First aired on
Writers & Company (01/16/11)
Ayaan Hirsi Ali became world-famous in 2004 when filmmaker and journalist Theo van Gogh was brutally murdered by a Muslim extremist on the streets of Amsterdam. A five-page letter was stabbed into his chest. It was addressed to Ayaan Hirsi Ali.
Hirsi Ali and van Gogh had made a short film denouncing Islam's treatment of women. At the time of his murder, Hirsi Ali was already under police protection. In fact, she thinks that saved her life. She continues to have 24-hour security today.
Hirsi Ali was born in Mogadishu, Somalia, in 1969. When she was two, her father was arrested because of his opposition to the communist dictator Mohamed Siad Barre. The family was forced into exile, fleeing first to Saudi Arabia, and subsequently to Ethiopia and then Kenya.
When she was married against her will to a Muslim Canadian, Hirsi Alli decided to seek asylum in the Netherlands, where she travelled en route to Canada . She learned Dutch so quickly that she first took a degree in political science at Leiden University and then became a member of the Dutch parliament. She also wrote a book, The Caged Virgin: An Emancipation Proclamation for Women and Islam.
Hirsi Ali is a passionate advocate for secular and Western Enlightenment values. She's also an outspoken critic of religion, and Islam in particular. When life became untenable for her in the Netherlands, she moved to the United States and published her memoir, Infidel. Since 2006, she's worked in Washington for the American Enterprise Group, a conservative think-tank.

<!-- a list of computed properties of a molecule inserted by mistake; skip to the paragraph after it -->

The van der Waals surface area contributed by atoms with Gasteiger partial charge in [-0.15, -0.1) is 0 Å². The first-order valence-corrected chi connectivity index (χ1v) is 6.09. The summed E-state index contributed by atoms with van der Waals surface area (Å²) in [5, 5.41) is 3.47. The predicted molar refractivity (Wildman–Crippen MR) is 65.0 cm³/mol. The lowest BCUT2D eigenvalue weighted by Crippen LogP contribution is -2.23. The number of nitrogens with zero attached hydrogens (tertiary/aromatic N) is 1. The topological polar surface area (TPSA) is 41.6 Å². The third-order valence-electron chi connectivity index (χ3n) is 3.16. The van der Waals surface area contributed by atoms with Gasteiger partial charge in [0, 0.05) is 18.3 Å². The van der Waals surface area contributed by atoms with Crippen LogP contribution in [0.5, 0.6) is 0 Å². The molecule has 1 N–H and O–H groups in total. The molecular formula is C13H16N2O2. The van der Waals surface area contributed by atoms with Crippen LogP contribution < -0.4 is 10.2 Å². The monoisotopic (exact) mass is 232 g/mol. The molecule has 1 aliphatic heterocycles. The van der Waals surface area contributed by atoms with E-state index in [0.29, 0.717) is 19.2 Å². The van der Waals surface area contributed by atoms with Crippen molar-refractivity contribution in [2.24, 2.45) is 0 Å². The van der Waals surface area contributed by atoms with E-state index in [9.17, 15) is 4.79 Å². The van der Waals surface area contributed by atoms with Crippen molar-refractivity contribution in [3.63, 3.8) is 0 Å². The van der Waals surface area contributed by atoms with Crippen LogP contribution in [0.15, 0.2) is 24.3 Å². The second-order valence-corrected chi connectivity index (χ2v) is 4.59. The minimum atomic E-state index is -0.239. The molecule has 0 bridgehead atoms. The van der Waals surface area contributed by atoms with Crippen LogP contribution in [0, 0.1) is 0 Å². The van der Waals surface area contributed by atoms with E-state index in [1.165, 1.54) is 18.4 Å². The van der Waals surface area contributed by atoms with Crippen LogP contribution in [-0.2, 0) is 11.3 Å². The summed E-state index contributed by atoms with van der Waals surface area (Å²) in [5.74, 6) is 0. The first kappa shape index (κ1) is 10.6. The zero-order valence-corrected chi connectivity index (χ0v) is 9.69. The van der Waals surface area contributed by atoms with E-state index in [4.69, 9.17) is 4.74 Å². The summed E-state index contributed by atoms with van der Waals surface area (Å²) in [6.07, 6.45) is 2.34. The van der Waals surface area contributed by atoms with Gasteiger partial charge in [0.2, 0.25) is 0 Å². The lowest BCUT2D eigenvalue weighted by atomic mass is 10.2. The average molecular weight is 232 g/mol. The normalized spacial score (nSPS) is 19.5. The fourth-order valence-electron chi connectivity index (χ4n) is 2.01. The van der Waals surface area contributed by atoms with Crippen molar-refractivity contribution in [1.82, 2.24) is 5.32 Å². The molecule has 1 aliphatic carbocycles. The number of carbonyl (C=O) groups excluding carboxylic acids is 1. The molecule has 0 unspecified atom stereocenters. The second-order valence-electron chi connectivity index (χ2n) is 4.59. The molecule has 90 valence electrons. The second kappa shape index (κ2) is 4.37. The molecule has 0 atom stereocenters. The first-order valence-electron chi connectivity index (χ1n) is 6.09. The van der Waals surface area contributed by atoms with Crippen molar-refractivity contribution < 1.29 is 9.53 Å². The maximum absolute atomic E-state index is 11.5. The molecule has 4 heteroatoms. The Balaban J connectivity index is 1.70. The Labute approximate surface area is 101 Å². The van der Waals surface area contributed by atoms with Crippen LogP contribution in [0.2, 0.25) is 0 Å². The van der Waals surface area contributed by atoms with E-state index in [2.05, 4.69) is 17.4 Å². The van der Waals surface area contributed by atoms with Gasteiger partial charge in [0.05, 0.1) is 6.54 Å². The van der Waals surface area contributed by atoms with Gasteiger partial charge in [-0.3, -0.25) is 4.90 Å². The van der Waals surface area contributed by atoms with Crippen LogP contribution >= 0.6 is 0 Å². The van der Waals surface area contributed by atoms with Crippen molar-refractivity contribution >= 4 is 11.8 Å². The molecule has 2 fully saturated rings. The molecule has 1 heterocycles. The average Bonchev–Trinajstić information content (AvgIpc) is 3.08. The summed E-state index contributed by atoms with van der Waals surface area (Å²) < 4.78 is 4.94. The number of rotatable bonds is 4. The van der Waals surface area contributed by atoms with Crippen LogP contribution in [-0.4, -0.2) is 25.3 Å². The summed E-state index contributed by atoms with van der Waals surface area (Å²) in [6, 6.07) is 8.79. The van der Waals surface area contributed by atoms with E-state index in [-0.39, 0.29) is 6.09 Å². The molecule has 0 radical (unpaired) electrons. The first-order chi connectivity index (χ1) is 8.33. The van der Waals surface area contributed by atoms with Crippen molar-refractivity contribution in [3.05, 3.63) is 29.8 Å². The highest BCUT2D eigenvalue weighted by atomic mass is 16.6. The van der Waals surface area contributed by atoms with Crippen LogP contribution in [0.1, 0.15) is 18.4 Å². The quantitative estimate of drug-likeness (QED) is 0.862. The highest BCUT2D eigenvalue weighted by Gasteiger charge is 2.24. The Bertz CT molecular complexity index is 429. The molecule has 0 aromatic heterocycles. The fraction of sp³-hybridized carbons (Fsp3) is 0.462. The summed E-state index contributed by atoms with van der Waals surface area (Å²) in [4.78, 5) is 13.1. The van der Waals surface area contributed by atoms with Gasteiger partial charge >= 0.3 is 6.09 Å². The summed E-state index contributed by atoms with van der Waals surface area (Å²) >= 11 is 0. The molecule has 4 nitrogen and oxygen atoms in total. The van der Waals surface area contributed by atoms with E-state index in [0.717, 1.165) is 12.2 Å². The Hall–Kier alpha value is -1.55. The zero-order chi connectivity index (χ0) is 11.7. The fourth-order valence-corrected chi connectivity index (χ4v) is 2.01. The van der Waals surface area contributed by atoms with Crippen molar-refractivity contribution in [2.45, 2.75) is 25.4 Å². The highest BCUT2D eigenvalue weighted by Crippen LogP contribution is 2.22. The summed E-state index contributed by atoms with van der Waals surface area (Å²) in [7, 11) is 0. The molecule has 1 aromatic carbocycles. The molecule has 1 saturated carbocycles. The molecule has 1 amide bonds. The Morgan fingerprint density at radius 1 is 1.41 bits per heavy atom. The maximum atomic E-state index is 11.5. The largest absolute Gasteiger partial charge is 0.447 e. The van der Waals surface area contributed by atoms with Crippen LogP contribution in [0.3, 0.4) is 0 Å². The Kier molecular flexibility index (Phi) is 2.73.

When Writers & Company host Eleanor Wachtel was invited to speak with Hirsi Ali at the University of Alberta's Festival of Ideas, she decided to take the opportunity to follow Hirsi Ali through her personal story — to try to understand how the various forces in her life shaped this controversial figure.
Hirsi Ali's latest book, Nomad, was inspired by a visit to her dying father, whom she'd been estranged from for many years. In it, she traces the history of her family from her nomadic grandmother to her urban mother — the second of her father's four wives. Listen to the entire conversation in the audio clip above.